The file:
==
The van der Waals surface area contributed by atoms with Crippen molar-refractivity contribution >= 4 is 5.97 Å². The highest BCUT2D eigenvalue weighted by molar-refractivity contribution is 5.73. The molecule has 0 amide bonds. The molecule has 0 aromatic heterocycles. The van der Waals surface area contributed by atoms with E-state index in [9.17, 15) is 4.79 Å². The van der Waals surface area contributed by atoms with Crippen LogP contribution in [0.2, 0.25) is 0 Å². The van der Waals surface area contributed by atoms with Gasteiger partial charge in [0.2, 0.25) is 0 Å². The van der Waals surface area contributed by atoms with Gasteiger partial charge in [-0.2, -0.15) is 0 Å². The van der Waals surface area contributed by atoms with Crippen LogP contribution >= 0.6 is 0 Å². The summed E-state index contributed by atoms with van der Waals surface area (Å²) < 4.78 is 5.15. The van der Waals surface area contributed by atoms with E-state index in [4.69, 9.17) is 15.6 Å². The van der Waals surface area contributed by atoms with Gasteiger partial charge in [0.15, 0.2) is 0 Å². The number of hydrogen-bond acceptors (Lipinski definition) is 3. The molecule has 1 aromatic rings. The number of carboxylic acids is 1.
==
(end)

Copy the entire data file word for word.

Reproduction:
The van der Waals surface area contributed by atoms with Crippen molar-refractivity contribution >= 4 is 5.97 Å². The highest BCUT2D eigenvalue weighted by molar-refractivity contribution is 5.73. The molecule has 0 amide bonds. The molecule has 0 aromatic heterocycles. The van der Waals surface area contributed by atoms with E-state index in [9.17, 15) is 4.79 Å². The van der Waals surface area contributed by atoms with Crippen LogP contribution in [0.2, 0.25) is 0 Å². The van der Waals surface area contributed by atoms with Gasteiger partial charge in [0.2, 0.25) is 0 Å². The van der Waals surface area contributed by atoms with Gasteiger partial charge in [-0.2, -0.15) is 0 Å². The van der Waals surface area contributed by atoms with Crippen LogP contribution >= 0.6 is 0 Å². The summed E-state index contributed by atoms with van der Waals surface area (Å²) < 4.78 is 5.15. The van der Waals surface area contributed by atoms with E-state index in [4.69, 9.17) is 15.6 Å². The van der Waals surface area contributed by atoms with Gasteiger partial charge in [0.15, 0.2) is 0 Å². The number of hydrogen-bond acceptors (Lipinski definition) is 3. The molecule has 1 aromatic rings. The number of carboxylic acids is 1.